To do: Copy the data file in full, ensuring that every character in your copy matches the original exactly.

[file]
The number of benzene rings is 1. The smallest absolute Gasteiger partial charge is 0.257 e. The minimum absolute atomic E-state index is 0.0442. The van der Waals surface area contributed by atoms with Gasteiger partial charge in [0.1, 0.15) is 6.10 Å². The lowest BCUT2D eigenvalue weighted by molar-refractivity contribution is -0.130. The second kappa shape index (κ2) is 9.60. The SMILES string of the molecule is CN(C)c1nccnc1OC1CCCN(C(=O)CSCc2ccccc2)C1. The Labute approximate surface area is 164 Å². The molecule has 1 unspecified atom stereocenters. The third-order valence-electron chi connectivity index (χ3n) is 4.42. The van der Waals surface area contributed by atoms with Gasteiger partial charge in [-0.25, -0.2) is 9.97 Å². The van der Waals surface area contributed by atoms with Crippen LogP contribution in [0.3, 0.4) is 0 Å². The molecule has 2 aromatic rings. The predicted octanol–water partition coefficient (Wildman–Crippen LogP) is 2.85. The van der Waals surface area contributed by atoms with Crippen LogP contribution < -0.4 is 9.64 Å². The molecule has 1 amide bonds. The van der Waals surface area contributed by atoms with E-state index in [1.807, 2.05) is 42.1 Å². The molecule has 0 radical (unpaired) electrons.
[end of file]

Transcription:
The number of benzene rings is 1. The smallest absolute Gasteiger partial charge is 0.257 e. The minimum absolute atomic E-state index is 0.0442. The van der Waals surface area contributed by atoms with Gasteiger partial charge in [0.1, 0.15) is 6.10 Å². The lowest BCUT2D eigenvalue weighted by molar-refractivity contribution is -0.130. The second kappa shape index (κ2) is 9.60. The SMILES string of the molecule is CN(C)c1nccnc1OC1CCCN(C(=O)CSCc2ccccc2)C1. The Labute approximate surface area is 164 Å². The molecule has 1 unspecified atom stereocenters. The third-order valence-electron chi connectivity index (χ3n) is 4.42. The van der Waals surface area contributed by atoms with Gasteiger partial charge in [-0.25, -0.2) is 9.97 Å². The van der Waals surface area contributed by atoms with Crippen LogP contribution in [0.3, 0.4) is 0 Å². The molecule has 2 aromatic rings. The predicted octanol–water partition coefficient (Wildman–Crippen LogP) is 2.85. The van der Waals surface area contributed by atoms with Crippen LogP contribution < -0.4 is 9.64 Å². The molecule has 1 amide bonds. The van der Waals surface area contributed by atoms with E-state index in [1.807, 2.05) is 42.1 Å². The molecule has 0 radical (unpaired) electrons.